Willson Contreras's Two-Homer Game, Evolving Skills, and Future with the Cubs

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Willson Contreras’s Two-Homer Game, Evolving Skills, and Future with the Cubs

Chicago Cubs

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By my estimation, the Chicago Cubs have two top prospects in the upper minors that are most likely to come up and make an impact in the second half of the 2016 season.

The first is center field extraordinaire Albert Almora, and the second is the top catching prospect in all of baseball – and top BN Cubs Prospect overall – Willson Contreras.

Today, we’ll talk about the latter, because yesterday, Contreras smacked two home runs in the I-Cubs’ 11-0 stomping of the Albuquerque Isotopes (including a grand slam).

The two homers were part of a 4-5 night that included five RBI and raised Contreras’s slash line considerably (more on that in a bit). First, let’s check out the home runs.

Starting with the grand slam to right center field:

That was a deep shot the other way, and it gave the I-Cubs a 10 run lead over the Isotopes.

But, just for good measure, Contreras added a second solo shot later in the game. You can never be to comfortable with a lead, right?

Another opposite field shot, and, as you can probably tell, offense will not be the thing that keeps Contreras in AAA. In fact, Epstein recently discussed his skill-set, expectations and future with Patrick Mooney here at CSN Chicago, and it revealed quite a bit about how and when Contreras will get that final promotion.

  • To begin, Epstein repeats a mantra we’ve heard many times before. “We think it’s really important that our best prospects spend as close to a full year as possible at the Triple-A level.” Of course, in the past that’s been an extremely flexible truism, depending on the organization’s needs (for example: Addison Russell, Kyle Schwarber), but Contreras might be a little bit different. For one, the Cubs have a (more than) capable big league catching tandem in Miguel Montero and David Ross. And for another, it would be unreasonable to expect Contreras to come up and immediately handle a staff with a Cy Young Award winner (Jake Arrieta) and multiple two-time World Series Champions (John Lackey and Jon Lester).
  • Epstein later confirms as much, claiming that AAA is especially valuable to catchers, because it’s as close to the difficulties and dynamics of Major League Baseball as one can get. In AAA, Contreras (a converted, non-native catcher) will learn how to handle pitchers, call games and maintain his disposition even at the most critical moments of a tight game. If there’s any position on the field that requires a maximum amount of experience, it is undoubtedly the guy behind the plate.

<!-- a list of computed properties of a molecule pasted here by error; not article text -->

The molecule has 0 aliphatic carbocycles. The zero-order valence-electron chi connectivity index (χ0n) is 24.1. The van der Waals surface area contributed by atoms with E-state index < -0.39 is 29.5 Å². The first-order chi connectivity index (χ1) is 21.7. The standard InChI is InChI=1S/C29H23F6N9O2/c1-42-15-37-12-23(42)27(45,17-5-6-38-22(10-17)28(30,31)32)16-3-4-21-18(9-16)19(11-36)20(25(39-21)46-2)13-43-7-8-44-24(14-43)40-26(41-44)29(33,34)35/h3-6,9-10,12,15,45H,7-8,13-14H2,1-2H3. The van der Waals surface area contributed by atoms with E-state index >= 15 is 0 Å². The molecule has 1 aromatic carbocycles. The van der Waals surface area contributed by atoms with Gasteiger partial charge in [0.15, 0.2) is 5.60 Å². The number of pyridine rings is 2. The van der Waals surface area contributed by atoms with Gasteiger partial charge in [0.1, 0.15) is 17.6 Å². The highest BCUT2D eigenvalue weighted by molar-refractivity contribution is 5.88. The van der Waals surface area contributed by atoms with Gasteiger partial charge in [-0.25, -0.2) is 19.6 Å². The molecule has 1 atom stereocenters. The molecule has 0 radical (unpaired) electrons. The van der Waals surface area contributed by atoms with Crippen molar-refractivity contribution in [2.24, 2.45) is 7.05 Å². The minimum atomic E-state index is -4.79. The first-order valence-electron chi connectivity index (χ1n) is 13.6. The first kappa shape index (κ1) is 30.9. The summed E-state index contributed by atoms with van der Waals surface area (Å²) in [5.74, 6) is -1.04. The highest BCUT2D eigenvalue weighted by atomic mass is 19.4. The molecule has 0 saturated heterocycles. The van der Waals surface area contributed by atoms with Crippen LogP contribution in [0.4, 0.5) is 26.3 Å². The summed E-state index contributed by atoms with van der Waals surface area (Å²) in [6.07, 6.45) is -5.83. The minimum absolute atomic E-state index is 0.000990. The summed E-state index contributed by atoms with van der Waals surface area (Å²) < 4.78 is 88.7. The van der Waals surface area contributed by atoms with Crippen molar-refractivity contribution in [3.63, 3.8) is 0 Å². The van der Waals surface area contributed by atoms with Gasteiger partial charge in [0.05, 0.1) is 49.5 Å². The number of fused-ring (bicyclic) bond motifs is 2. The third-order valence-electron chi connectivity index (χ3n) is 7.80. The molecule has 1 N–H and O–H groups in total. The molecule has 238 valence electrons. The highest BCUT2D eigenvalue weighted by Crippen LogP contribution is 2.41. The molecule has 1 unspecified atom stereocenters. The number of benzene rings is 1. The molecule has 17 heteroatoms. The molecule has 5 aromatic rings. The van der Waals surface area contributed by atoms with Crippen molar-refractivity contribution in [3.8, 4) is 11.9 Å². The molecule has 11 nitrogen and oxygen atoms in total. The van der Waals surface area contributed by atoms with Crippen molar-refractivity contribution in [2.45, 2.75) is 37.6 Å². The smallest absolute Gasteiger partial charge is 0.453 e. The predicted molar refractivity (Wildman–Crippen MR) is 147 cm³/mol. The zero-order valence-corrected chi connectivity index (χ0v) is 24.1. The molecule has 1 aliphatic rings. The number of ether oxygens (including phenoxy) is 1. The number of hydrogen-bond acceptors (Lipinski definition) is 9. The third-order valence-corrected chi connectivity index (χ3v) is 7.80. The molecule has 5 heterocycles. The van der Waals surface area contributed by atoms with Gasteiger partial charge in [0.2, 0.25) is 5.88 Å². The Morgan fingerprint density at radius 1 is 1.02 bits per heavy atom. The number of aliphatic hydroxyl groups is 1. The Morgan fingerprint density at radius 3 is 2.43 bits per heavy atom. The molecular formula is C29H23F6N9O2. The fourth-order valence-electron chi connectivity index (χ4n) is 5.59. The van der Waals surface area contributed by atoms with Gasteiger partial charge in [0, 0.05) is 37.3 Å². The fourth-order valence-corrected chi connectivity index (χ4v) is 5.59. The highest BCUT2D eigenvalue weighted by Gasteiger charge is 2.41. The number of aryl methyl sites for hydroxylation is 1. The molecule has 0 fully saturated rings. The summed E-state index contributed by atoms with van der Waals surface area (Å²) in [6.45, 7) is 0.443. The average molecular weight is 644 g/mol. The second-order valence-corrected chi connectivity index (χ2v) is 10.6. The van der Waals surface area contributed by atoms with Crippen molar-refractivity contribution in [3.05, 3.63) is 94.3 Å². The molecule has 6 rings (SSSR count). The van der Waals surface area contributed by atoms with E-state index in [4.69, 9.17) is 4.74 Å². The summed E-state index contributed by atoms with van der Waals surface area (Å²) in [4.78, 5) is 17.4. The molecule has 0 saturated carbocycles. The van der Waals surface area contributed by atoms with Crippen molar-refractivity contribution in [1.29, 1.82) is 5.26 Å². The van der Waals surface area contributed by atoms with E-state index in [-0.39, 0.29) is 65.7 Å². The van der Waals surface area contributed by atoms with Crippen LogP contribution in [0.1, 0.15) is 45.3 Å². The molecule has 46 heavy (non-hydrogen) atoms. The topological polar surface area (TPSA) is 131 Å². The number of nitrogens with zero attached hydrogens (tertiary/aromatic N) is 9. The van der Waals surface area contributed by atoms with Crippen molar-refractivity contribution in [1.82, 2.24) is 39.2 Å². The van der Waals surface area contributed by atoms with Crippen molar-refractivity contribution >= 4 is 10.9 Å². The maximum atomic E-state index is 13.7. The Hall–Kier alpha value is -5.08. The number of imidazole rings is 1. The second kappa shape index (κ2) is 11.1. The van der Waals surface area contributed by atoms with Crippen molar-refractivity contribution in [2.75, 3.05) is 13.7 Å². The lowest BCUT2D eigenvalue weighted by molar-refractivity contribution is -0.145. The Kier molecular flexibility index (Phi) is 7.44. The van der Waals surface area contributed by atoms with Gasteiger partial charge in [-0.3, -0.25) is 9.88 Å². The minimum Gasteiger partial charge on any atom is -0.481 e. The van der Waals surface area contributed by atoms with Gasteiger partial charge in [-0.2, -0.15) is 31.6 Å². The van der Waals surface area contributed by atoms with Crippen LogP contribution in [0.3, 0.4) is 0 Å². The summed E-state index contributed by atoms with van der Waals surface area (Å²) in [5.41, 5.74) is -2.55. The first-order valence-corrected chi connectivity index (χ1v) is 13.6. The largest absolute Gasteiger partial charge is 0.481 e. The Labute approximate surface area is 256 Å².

• And although some things are different for catching prospects (as opposed to any other positional type), some of it is the same. Specifically, making mistakes, learning from them, making adjustments and finding success once again is still crucial. Contreras, however, has had a pretty straightforward and successful stretch of baseball over the past year and a half. Indeed, he went from relative obscurity to the single best prospect in a still quite strong Cubs minor league system. A little bit of struggles, exposure might do him more good in the long run than a continued stretch of dominance.
  • But, don’t get me wrong, Epstein is well aware of how well Contreras has been doing so far in 2016, telling CSN: “He’s a really talented hitter … he hits the ball hard, sprays line drives from line to line, drives the ball through the gaps, doesn’t strikeout a lot, [and] has a pretty good feel for the strike zone.”
  • Yeah, uh, what he said. So far this season, Contreras has kept a head-shakingly-awesome .333/.421/.562 slash line with a strikeout rate (11.6%) that is less than his walk rate (13.2%). His BABIP has been a tad high (.351), but that’s really picking nits for a catcher that hits the ball as hard as he does and has a 165 wRC+ (.431 wOBA). The truth is, Contreras has been an offensive force, and that kind of goes double, because he’s a catcher.
  • So, as you can imagine, Contreras’s time spent at AAA Iowa right now is far less about improvements or adjustments at the plate and more about continuing behind it. As far as Epstein is concerned, AAA is the perfect place to do that, because of the mix of pitchers – veterans and youngsters alike – that Contreras will have the opportunity to work with.
  • Indeed, Epstein flat out says that Contreras is really working on “the nuances of running a pitching staff,” down in Iowa, as that appears to be the last remaining piece of the puzzle. Apparently, that’s not quite something he was entirely capable of doing in AA Tennessee last year, for one specific reason: scouting reports.
  • According to Epstein, AAA is really the first place where advanced scouting reports become apart of the calculus. Of course, at the Major League level, that is a hugely important factor, so becoming extremely comfortable with using scouting reports to their fullest potential is something that Contreras will needs to practice in Iowa every single day.
  • You’ll be pleased to know, though, that the intangibles of handling a pitching staff and utilizing a scouting report are among the last things Contreras needs to work on. According to Epstein, Contreras is already a fantastic defensive catcher.

So, it would seem, that like us, Cubs President of Baseball Operation Theo Epstein is a big fan of Contreras. Although he may still have some time yet at AAA Iowa, Contreras, who is already on the 40-man roster, may yet find himself in the majors this season.

Author: Michael Cerami

Michael Cerami covers the Chicago Cubs, Bears, and Bulls at Bleacher Nation. You can find him on Twitter @Michael_Cerami